Chronic hypertension in pregnancy
: Evaluating mechanism and treatment in an ethnically diverse group to assess factors contributing to maternal and perinatal outcome

Student thesis: Doctoral ThesisDoctor of Philosophy


This thesis examines maternal and perinatal outcomes in pregnancy complicated by chronic hypertension. National guidance highlights the paucity of data from randomised controlled trials to guide choice of antihypertensive treatment for chronic hypertension in pregnancy. I performed a systematic review/meta-analysis of all randomised controlled trials comparing antihypertensive agents to non-active treatment/other antihypertensive agents for treatment of chronic hypertension in pregnancy. I demonstrated that antihypertensive agent use was associated with substantial reduction in the incidence of severe hypertension, but no significant differences in other maternal/perinatal outcomes were observed. The pathophysiology underpinning the increased risk of adverse maternal/perinatal outcome in women with chronic hypertension is poorly understood and likely to be multifactorial. I undertook a cohort study of 4481 pregnancies in women with chronic hypertension and assessed the impact of maternal characteristics on adverse perinatal outcome. Black ethnicity was strongly associated with adverse perinatal outcome. I conducted a randomised controlled feasibility study to compare labetalol and nifedipine for treatment of chronic hypertension in pregnancy. Feasibility of recruitment was confirmed and effectiveness of labetalol and nifedipine to control mean blood pressure to target examined. Outside pregnancy, Black women are recommended calcium-channel blockers as first-line antihypertensive treatment. I observed differences in treatment effect between ethnic groups and highlighted areas requiring further investigation. A nested mechanistic study within the trial demonstrated differences in placental/renal biomarker concentrations in women who developed superimposed pre-eclampsia, compared to those who did not, and between women of Black ethnicity compared to non-Black. Additional assessment of maternal vascular function across gestation showed no differences by ethnicity, but longitudinal variation in brachial blood pressure, central aortic pressure, pulse wave velocity, and augmentation index were demonstrated in women with chronic hypertension who developed adverse pregnancy outcome (superimposed pre-eclampsia and in those delivering small for gestational age infants) compared to those who did not.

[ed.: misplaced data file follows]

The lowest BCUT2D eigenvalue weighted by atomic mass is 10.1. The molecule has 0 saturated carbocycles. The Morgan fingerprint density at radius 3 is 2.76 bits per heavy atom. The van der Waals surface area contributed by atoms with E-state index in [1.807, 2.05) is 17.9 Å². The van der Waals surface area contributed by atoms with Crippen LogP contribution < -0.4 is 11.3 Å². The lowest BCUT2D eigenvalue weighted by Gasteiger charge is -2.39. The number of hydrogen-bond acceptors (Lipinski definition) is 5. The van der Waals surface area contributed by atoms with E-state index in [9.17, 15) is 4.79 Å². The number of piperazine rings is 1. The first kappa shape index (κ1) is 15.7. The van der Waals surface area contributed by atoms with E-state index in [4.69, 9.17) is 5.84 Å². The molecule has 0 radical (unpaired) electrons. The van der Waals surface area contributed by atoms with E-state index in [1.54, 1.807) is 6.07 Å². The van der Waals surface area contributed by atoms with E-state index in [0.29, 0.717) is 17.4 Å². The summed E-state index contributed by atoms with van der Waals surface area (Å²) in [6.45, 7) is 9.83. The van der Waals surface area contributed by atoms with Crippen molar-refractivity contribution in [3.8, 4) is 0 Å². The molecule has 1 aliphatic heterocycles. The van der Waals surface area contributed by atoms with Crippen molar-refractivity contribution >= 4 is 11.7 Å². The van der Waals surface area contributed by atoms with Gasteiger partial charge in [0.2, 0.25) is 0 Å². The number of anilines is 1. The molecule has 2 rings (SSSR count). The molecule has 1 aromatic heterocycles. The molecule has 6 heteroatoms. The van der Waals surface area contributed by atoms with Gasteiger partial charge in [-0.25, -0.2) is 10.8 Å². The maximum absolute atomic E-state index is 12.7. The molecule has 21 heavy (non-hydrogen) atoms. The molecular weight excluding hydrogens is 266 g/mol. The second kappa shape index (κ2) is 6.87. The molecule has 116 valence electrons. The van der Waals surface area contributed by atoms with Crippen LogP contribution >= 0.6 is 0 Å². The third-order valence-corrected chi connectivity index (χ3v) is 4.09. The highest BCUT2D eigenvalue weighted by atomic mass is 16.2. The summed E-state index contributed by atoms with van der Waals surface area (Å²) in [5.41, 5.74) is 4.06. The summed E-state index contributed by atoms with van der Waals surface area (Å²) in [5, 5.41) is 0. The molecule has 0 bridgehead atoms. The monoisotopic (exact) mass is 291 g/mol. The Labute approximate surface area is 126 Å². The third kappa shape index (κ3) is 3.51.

Date of Award2017
Original languageEnglish
Awarding Institution
  • King's College London
SupervisorLucy Chappell (Supervisor)

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